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Does Menopausal Hormone Therapy, Exercise, or Both Improve Pain and Function in Postmenopausal Women With Greater Trochanteric Pain Syndrome? A 2 × 2 Factorial Randomized Clinical Trial

journal contribution
posted on 2022-02-03, 00:10 authored by Rachael McMillan (Cowan)Rachael McMillan (Cowan), CL Ganderton, Jillianne CookJillianne Cook, Adam SemciwAdam Semciw, DM Long, Tania PizzariTania Pizzari
Background: Greater trochanteric pain syndrome (GTPS) is a debilitating chronic condition, most prevalent in postmenopausal women. A positive association between high estrogen levels and tendon health may exist, and postmenopausal women have reduced estrogen. Menopausal hormone therapy (MHT) may reduce the incidence of tendon abnormality, particularly when combined with exercise. Purpose: To determine the effect of MHT and exercise on tendon pain and function in postmenopausal women with GTPS. Study Design: Randomized controlled clinical trial; Level of evidence, 1. Methods: Postmenopausal women (N = 132; n = 12, lost to follow-up) with GTPS were randomized into MHT and placebo transdermal cream groups combined with tendon-specific or sham exercise. All groups received education about avoiding gluteal tendon compression and load management throughout 12 weeks of intervention. The primary outcome was the Victorian Institute of Sport Assessment for gluteal tendinopathy (VISA-G), and secondary outcomes were measured at baseline and at 12 and 52 weeks. The Global Rating of Change was assessed at 12 and 52 weeks. A linear mixed-effects model was used to assess differences. Body mass index (BMI) was included as a covariate. Results: All participant groups improved over time (baseline vs 12 weeks, P <.001; baseline vs 52 weeks, P <.001). There was no difference among exercise groups measured by all outcomes (VISA-G: baseline, P =.97, mean difference [MD] = 0.10; 12 weeks, P =.49, MD = 2.15; 52 weeks, P =.32, MD = −3.08). There was a significant interaction effect between cream and BMI; therefore, the population was stratified by BMI levels (<25, <30, ≥30). The MHT groups (with exercise and education) had significantly better VISA-G outcomes (baseline, P =.04, MD = −11.20, 95% CI = −21.70 to −0.70; 12 weeks, P <.001, MD = −20.72, 95% CI = −31.22 to −10.22; 52 weeks, P =.002, MD = −16.71, 95% CI = −27.21 to −6.22) and secondary measure scores as compared with placebo at all time points when BMI was <25. Conclusion: MHT or placebo combined with tendon-specific or sham exercise plus education reduced pain and increased function for this population. For women with a BMI <25, MHT with any exercise plus education was better than placebo. A targeted exercise or sham exercise strategy is effective when prescribed with education about avoiding gluteal tendon compression and load management. Registration: ACTRN12614001157662 (Australian New Zealand Clinical Trials Registry).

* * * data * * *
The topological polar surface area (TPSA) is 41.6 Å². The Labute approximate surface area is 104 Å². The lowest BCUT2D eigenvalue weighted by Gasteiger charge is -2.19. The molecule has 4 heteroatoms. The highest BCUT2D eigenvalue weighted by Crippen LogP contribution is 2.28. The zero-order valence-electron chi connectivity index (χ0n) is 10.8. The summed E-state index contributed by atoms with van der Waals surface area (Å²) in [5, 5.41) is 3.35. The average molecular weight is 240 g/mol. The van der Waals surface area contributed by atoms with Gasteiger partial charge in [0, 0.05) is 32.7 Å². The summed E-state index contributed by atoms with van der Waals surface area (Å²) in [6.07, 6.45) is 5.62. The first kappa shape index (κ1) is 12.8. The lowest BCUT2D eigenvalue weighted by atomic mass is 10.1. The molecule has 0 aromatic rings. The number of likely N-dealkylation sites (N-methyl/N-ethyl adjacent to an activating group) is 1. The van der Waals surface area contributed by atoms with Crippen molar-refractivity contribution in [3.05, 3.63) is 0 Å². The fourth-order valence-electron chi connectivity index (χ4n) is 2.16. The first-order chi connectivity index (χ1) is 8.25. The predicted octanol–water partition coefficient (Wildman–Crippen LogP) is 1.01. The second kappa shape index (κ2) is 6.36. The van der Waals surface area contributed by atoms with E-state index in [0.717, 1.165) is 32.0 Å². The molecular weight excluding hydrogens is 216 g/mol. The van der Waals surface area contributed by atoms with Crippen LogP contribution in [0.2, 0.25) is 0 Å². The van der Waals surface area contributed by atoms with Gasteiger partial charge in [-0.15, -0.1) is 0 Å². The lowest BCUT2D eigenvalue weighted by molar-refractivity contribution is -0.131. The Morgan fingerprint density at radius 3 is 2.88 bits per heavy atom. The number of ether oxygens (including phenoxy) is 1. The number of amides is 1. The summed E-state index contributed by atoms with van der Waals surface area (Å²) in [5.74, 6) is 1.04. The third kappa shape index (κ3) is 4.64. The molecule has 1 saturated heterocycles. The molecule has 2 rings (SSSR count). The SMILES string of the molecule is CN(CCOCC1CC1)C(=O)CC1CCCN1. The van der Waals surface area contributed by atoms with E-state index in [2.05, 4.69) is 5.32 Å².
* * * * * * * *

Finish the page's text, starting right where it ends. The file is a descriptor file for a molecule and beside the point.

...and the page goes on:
The following organizations provided funding for this trial: Physiotherapy Research Foundation, $10,000; Arthritis Australia Grant in Aid, $15,000; La Trobe University Lower Extremity and Gait Studies Research Funding, $10,385.80; La Trobe University Sport Research Focus Area, $11,247.20. R.M.C. was supported by an Australian Government Research Training Program Scholarship. AOSSM checks author disclosures against the Open Payments Database (OPD). AOSSM has not conducted an independent investigation on the OPD and disclaims any liability or responsibility relating thereto.


Publication Date



American Journal of Sports Medicine






11p. (p515-525)





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